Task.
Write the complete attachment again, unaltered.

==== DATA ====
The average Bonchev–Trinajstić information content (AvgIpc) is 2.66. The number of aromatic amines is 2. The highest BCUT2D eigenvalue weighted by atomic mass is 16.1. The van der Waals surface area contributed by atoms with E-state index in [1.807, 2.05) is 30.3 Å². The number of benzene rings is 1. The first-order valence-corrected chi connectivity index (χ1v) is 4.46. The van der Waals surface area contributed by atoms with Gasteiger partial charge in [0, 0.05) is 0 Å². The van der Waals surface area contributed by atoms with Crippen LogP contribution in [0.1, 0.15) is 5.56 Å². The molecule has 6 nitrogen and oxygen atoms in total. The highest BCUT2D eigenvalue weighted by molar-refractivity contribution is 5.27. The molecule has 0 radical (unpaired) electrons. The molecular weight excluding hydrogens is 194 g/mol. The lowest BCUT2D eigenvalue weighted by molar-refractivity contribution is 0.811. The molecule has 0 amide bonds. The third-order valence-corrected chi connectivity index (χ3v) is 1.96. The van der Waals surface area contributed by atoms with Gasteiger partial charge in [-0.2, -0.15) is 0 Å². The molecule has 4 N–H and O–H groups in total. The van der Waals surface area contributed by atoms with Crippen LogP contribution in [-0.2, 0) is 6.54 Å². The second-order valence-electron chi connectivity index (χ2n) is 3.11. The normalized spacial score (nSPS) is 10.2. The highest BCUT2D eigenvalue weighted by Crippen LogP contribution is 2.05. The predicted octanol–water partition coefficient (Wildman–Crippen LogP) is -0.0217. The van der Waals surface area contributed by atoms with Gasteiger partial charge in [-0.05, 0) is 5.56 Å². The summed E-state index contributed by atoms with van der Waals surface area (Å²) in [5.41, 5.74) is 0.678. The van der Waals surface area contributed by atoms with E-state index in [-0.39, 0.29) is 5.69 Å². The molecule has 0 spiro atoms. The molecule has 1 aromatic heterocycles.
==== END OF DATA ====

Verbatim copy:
The average Bonchev–Trinajstić information content (AvgIpc) is 2.66. The number of aromatic amines is 2. The highest BCUT2D eigenvalue weighted by atomic mass is 16.1. The van der Waals surface area contributed by atoms with E-state index in [1.807, 2.05) is 30.3 Å². The number of benzene rings is 1. The first-order valence-corrected chi connectivity index (χ1v) is 4.46. The van der Waals surface area contributed by atoms with Gasteiger partial charge in [0, 0.05) is 0 Å². The van der Waals surface area contributed by atoms with Crippen LogP contribution in [0.1, 0.15) is 5.56 Å². The molecule has 6 nitrogen and oxygen atoms in total. The highest BCUT2D eigenvalue weighted by molar-refractivity contribution is 5.27. The molecule has 0 radical (unpaired) electrons. The molecular weight excluding hydrogens is 194 g/mol. The lowest BCUT2D eigenvalue weighted by molar-refractivity contribution is 0.811. The molecule has 0 amide bonds. The third-order valence-corrected chi connectivity index (χ3v) is 1.96. The van der Waals surface area contributed by atoms with Gasteiger partial charge in [-0.2, -0.15) is 0 Å². The molecule has 4 N–H and O–H groups in total. The van der Waals surface area contributed by atoms with Crippen LogP contribution in [-0.2, 0) is 6.54 Å². The second-order valence-electron chi connectivity index (χ2n) is 3.11. The normalized spacial score (nSPS) is 10.2. The highest BCUT2D eigenvalue weighted by Crippen LogP contribution is 2.05. The predicted octanol–water partition coefficient (Wildman–Crippen LogP) is -0.0217. The van der Waals surface area contributed by atoms with Gasteiger partial charge in [-0.05, 0) is 5.56 Å². The summed E-state index contributed by atoms with van der Waals surface area (Å²) in [5.41, 5.74) is 0.678. The van der Waals surface area contributed by atoms with E-state index in [-0.39, 0.29) is 5.69 Å². The molecule has 0 spiro atoms. The molecule has 1 aromatic heterocycles.